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Communication Mistakes That Stop You Selling

Communication Mistakes That Stop You Selling

How much of an attention span would you say you have when scrolling through social media? What exactly is it that catches your attention? 

Today’s audiences are often very polarised when it comes to what they accept. Often an individual’s social media is a carefully tailored echo chamber of their thoughts, political leanings, opinions and so on. 

This makes it increasingly tricky for communications professionals having to embrace modern themes and thoughts, to impart knowledge onto their audience. But, as previously stated, with most users used to their curated corner of the internet, a lot of conversational styles or themes will be met with scrutiny. 

The modern communications professional will need to be more sensitive to the traditionally controversial elements that many big brands have utilised in the past to connect with their audience. So, what are some of the communication mistakes that you’re making to stop you from selling?

Sell, Sell, Sell

If all you’ve got say is salesy then nobody is going to listen. Your messages should above all else be human. There needs to be a good balance between emotion and rationality in your content. The tone is also just as important concerning the current context of the world in which it sits. Many businesses are currently struggling through the COVID-19 pandemic and so this is something to be sensitive to. 

An audience is much more likely to be receptive to the offer of lending a hand – not making a sale. A posture of support spotlights the message that your company is there and ready to face customer or client challenges head-on. 

Promote Relationships, Not Your Services 

I’m not saying you can’t promote your services ever. You just need to manage the flow. If a reader feels bombarded because your posts or advertisements are all over their social media feeds there’s every chance they’ll go ‘company blind’. 

As soon as they see your font or your logo or even your colour palette – it’s game over. It will be subconsciously registered as a ‘nuisance post’, it doesn’t get read and they immediately scroll past. It’s easy to see how this happens because brands can get caught up in oversharing due to it being easier and more accessible than ever before.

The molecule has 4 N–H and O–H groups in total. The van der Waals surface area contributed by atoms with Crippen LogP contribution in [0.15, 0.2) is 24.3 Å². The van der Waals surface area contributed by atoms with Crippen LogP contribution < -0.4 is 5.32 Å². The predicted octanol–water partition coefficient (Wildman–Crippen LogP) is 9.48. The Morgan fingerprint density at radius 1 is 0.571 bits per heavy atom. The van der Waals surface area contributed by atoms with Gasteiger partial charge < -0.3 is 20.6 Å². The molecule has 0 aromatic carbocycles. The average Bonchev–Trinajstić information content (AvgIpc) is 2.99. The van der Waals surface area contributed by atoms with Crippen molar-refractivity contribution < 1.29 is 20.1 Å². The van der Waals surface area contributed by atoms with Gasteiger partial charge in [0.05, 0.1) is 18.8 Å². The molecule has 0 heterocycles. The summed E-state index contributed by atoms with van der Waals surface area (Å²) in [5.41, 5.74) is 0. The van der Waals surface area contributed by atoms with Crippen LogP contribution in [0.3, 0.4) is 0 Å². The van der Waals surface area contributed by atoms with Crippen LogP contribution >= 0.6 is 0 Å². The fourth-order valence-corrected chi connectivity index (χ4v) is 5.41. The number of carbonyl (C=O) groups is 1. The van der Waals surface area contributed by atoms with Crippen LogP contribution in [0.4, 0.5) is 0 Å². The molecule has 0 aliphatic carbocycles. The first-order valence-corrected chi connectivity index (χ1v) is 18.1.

So, to prevent this from happening, whether its emails, ads or calls – slow down. The digital world is about social selling and building engagement (not chasing it away). Form and cultivate relationships with the people you’d like to work with or sell too. It’s more about taking a journey with that person and educating them on how what you have to offer can help them out. 

Most importantly, make sure you’re connecting with them on their terms (i.e. don’t spam them with connection requests if they decline) and use the platforms they prefer to interact on. Be accommodating! This does take a little more time and effort but it’s much more effective and stands out in a world of fast-paced, digital selling. 

Don’t Bash The Competition

There’s nothing wrong with name-dropping your competitors. But don’t bash them! Of course, feel free to talk about what makes your company superior to others out there. But do so in a way that highlights your differences. It doesn’t reflect well on your brand and often won’t persuade someone to choose your products or service over another. They do say people like an underdog – so it may even have the opposite effect! Don’t actively drive potential customers away or give your competition the spotlight. 

Irony, Humour & Sarcasm…

Whilst using any of the above in your messages is a great way to humanise your brand to others, there is a fine line between funny and offensive. The most difficult part of this is that everybody’s sense of humour varies. What one person immediately infers and finds funny from your message, may confuse or offend another. 

Do you market internationally? Another thing you have to consider is that some things just don’t translate. Not words, but more certain catchphrases or tones that might not have the same meaning or effect once translated. You want your international comms to have the same feel as the messages relayed in your native tongue. If you are international, the chances of you already employing native speakers to those countries is high. This is a sure-fire way to ensure that nothing will be lost in translation!

Lerryn Martin

Lerryn Martin

I'm Maverrik's Head Copywriter, I'm also a plant mum, a serial complainer and an avid playlist creator.
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